This is an area you need to study.
Look through your notes from your last study session and see if you identified an area you need to work on.
Pull together any resources you might need like training videos, notes, books, articles or previous sessions.
If you have some hands that you need to run in a solver (like PIOSolver or Holdem Resources Calculator) then set them off straightaway at the end of your playing session so the sims are ready when you start your next study session.
Ahead of time, get clear on exactly what it is you're trying to work on or improve.
In phase 1 of my Train & Play Like The Pros programme, I walk you through a simple leak finding exercise that shows you exactly what you need to work on straightaway, so you can spend more time fixing things.
Step 3: Protect that time at all costs
Now you have dedicated time set aside for poker study and you know exactly what you're going to study, you need to do everything in your power to keep that time focused and protected.
Get rid of any and all distractions.
Here are some ways to do that:
Leave your phone in another room
Or at the very least put it on Do Not Disturb mode so you can only be contacted in an emergency. That's how seriously you're going to take protecting your study time now.
Use the pomodoro technique
Dr Tricia Cardner and I talk about the benefits of using the pomodoro technique in our book, Purposeful Practice for Poker.
If you haven't read it yet and/or haven't come across it yet, the pomodoro technique is a time management method developed by Francesco Cirillo in the late 1980s. It is designed to help improve your productivity and focus by breaking your available work time into 25 minute intervals, separated by short breaks.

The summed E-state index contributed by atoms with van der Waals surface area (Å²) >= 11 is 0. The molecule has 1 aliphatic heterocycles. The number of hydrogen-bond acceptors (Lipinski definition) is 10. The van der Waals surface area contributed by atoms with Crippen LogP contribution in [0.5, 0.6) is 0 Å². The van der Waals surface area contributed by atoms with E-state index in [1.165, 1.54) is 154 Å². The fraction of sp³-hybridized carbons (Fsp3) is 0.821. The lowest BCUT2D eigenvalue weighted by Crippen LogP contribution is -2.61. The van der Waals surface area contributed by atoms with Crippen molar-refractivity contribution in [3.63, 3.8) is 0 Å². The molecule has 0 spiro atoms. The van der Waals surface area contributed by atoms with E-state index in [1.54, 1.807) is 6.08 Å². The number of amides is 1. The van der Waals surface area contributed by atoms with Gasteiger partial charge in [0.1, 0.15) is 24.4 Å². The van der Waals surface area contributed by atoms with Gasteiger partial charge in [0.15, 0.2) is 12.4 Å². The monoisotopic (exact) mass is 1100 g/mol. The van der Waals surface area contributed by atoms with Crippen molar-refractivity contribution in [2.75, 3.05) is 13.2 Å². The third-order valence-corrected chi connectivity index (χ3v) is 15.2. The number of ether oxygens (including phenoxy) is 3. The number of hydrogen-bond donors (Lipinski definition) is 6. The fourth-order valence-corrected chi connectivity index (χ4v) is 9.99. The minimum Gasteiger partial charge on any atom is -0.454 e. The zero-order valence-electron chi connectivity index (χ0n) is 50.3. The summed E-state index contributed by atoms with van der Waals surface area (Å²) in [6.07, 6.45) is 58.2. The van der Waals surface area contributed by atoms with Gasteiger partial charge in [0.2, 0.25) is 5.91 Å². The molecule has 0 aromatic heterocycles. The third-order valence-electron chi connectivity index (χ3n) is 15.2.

I use the great website Pomofocus that has a nifty 25 minute timer, followed by a 5 minute break timer. It even knows when to give you a longer break after you've done 4 pomodoros in a row.
Use something like LeechBlock
You can use LeechBlock to prevent you from accessing certain websites at certain times. Even if you think you can use your own willpower to not click on Facebook, Discord, Twitter, the BBC Football website (yep, guilty!), it's much easier if you're met with a window like this every time you veer off course:
The most productive poker players I know don't talk about doing the work, instead they:
Block out time in their calendar
Know what they need to study ahead of time
Protect that time at all costs
Prioritising focus in this way ensures you get the most out of the limited time you have available.
And that's important when you have other responsibilities outside poker.
Whenever you're ready, here's how I can help you:
Train & Play Like The Pros: Join the next cohort of my flagship program that will take you from amateur to training and playing like the pros in the next 8 weeks. There are only 12 spots for each cohort, and when they're gone, they're gone and I close enrolment until the next one.
The Final Table Book: Play your best poker when the most is at stake. Detailed analysis of over 100 hand examples at different stages of play. Learn how to make great decisions every time and set yourself up for daily progress.